Strengthening Constitutional Self-Government

No Left Turns

More on McCain’s Authenticity Problem

FORTUNE Magazine gently suggests that it may not be so authentic for McCain to have become so enthusiastic about tax cuts--or a man who makes Grover Norquist happy. Still, his new position is closer to the right one--not to mention one that highlights one of the president’s undeniable successes.

Discussions - 6 Comments

This can be reconciled.

Inflationary pressures are at work in our economy, and take home pay has stagnated during the 2d Bush tenure, that being the case, McCain can say Americans need relief, and tax relief fits the bill. He can say when he opposed tax cuts, prior to 9/11, the economic situation was quite different than it is today. The economy didn't stay the same, the overall economic situation didn't stay the same, ----------------- so why should his economic proposals remain at stasis.

not to mention one that highlights one of the president’s undeniable successes.



Where do you live?

McCain has put himself in a bind. He established himself as an authentic straight talking maverick (and got loads of positive media attention) by taking positions to the left of the Republican base on taxes, immigration, drilling and global warming. Now when he tacks right (on offshore drilling and the Bush tax cuts), he appears equally inauthentic to both the right and the center. The answer would seem to be what Ronald Reagan did, which was to craft a series of policy proposals that strongly appealed to both the left and the center. In Reagan's case it was tax cuts, deregulation, and a defense build up. It will have to be something different for McCain. McCain can't win by trying to weave between the right and the center (no drilling in ANWAR for the center, yes to offshore oil drilling for the right, ect). He is going to have to identify a kind of conservative reformism that comes from the right but has appeal beyond the "base" - which is much smaller today than it was four years ago. This creation of a new broadly popular conservative aganda would be a tall order for anybody. For all his virtues, I doubt McCain will pull it off.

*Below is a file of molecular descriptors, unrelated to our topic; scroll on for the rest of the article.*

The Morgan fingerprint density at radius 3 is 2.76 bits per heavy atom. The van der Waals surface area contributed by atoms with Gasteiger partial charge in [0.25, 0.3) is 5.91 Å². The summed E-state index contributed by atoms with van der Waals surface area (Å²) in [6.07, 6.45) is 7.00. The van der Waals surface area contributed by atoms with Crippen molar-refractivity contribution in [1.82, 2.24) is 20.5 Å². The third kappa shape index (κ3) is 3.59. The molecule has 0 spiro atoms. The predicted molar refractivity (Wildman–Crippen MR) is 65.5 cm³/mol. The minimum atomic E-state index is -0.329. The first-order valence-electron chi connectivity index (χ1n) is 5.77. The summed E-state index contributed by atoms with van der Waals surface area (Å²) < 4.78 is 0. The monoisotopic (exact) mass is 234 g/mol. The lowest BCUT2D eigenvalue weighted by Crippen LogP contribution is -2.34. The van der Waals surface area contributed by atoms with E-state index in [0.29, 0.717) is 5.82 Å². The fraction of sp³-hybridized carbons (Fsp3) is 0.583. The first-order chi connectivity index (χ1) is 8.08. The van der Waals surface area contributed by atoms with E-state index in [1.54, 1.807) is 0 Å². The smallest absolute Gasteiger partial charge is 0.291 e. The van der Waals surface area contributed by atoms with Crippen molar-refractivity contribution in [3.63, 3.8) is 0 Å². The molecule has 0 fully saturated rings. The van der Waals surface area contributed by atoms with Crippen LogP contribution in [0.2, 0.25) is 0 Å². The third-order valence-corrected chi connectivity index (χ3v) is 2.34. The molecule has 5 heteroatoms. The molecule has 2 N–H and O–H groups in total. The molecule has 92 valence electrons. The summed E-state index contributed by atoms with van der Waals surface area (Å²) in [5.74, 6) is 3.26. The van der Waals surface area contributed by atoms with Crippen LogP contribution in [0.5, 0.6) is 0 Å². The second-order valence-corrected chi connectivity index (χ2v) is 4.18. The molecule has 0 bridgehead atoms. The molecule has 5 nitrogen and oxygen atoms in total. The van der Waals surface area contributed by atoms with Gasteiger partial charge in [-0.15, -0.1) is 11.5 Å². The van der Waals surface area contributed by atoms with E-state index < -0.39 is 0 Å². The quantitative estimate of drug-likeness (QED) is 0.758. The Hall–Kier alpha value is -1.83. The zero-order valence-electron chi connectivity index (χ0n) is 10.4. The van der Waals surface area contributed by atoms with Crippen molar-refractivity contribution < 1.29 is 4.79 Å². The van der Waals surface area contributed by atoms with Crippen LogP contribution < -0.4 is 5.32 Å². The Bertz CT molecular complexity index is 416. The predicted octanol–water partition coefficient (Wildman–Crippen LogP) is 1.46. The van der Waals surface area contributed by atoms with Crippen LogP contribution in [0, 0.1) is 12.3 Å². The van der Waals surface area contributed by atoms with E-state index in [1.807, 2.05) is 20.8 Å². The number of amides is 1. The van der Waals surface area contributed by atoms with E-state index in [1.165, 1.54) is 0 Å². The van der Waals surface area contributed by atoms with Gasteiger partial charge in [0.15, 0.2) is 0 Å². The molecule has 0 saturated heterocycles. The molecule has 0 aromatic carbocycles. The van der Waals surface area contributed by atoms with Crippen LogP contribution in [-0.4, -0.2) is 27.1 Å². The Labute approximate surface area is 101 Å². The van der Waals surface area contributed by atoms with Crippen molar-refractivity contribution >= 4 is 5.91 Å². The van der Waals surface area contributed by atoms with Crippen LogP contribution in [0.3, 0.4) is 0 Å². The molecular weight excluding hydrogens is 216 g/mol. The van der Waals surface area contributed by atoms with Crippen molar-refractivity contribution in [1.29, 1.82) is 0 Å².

Isn't it even worth a mention that McSame's chief strategist said that "Certainly [another terrorist attack on U.S. soil] would be a big advantage to him."?

ANWR is but one battle, one minor battle really, in the larger struggle that can be described as the energy wars, or the energy/cultural wars. Our objective isn't simply energy "independence," our goal must be to become THE FOREMOST energy supplier to the Western world. That's the goal, and within that goal we'll obtain a diminishment of our trade imbalance, a reversal of the dollar flows, a restoration of America's rail network, and a boost to small towns all across the fruited plain.

ANWR doesn't accomplish that. So let's not let ourselves become lost, by making a fetish of ANWR. COAL, that's the key, not nuclear, not wind, {which is worst than a joke}, least of all the "biofuel" nonsense, which is already causing famine and food riots. COAL. That's the key.

If the Left, the hard Bay area Left, wants ANWR, -------------------- I don't give two damns, just so long as we win the overall energy war, and that means coal.

I don't think you can win this election by charging boldly down the middle. Indeed, I got a request for donations from McCain today, and his folks claim that the ideological differences couldn't be greater...the American people have a distinctive choice this election year...blah blah blah.

Usually the GOP nominates a candidate who is loved/hated by the social Right or loved/hated by the fiscal Right. But this guy isn't loved by ANY part of the base. He pretends to be a maverick, but in reality his positions are a lot more Rockefeller Republican. Oh joy...the Losertarians are surging again.

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